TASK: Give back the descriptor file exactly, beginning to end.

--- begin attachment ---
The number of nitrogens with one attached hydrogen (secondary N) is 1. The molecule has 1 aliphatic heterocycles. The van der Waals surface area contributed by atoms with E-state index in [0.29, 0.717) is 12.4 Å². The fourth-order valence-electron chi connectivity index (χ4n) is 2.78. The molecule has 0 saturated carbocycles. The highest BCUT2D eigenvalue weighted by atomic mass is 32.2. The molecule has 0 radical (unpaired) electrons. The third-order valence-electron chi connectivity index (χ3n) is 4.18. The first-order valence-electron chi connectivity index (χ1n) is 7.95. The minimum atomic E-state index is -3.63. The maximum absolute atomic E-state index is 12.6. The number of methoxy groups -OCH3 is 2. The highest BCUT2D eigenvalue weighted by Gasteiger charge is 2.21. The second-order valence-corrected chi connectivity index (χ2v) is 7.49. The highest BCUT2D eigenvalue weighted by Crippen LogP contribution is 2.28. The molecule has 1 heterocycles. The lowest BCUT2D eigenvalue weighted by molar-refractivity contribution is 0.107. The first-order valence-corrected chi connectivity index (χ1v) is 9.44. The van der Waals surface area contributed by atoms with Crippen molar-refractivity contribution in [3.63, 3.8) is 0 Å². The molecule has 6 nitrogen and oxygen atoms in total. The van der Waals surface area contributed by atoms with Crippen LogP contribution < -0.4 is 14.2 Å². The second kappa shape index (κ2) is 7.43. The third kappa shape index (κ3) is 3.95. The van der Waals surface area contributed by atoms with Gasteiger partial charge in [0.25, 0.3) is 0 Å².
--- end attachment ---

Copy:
The number of nitrogens with one attached hydrogen (secondary N) is 1. The molecule has 1 aliphatic heterocycles. The van der Waals surface area contributed by atoms with E-state index in [0.29, 0.717) is 12.4 Å². The fourth-order valence-electron chi connectivity index (χ4n) is 2.78. The molecule has 0 saturated carbocycles. The highest BCUT2D eigenvalue weighted by atomic mass is 32.2. The molecule has 0 radical (unpaired) electrons. The third-order valence-electron chi connectivity index (χ3n) is 4.18. The first-order valence-electron chi connectivity index (χ1n) is 7.95. The minimum atomic E-state index is -3.63. The maximum absolute atomic E-state index is 12.6. The number of methoxy groups -OCH3 is 2. The highest BCUT2D eigenvalue weighted by Gasteiger charge is 2.21. The second-order valence-corrected chi connectivity index (χ2v) is 7.49. The highest BCUT2D eigenvalue weighted by Crippen LogP contribution is 2.28. The molecule has 1 heterocycles. The lowest BCUT2D eigenvalue weighted by molar-refractivity contribution is 0.107. The first-order valence-corrected chi connectivity index (χ1v) is 9.44. The van der Waals surface area contributed by atoms with Crippen molar-refractivity contribution in [3.63, 3.8) is 0 Å². The molecule has 6 nitrogen and oxygen atoms in total. The van der Waals surface area contributed by atoms with Crippen LogP contribution < -0.4 is 14.2 Å². The second kappa shape index (κ2) is 7.43. The third kappa shape index (κ3) is 3.95. The van der Waals surface area contributed by atoms with Gasteiger partial charge in [0.25, 0.3) is 0 Å².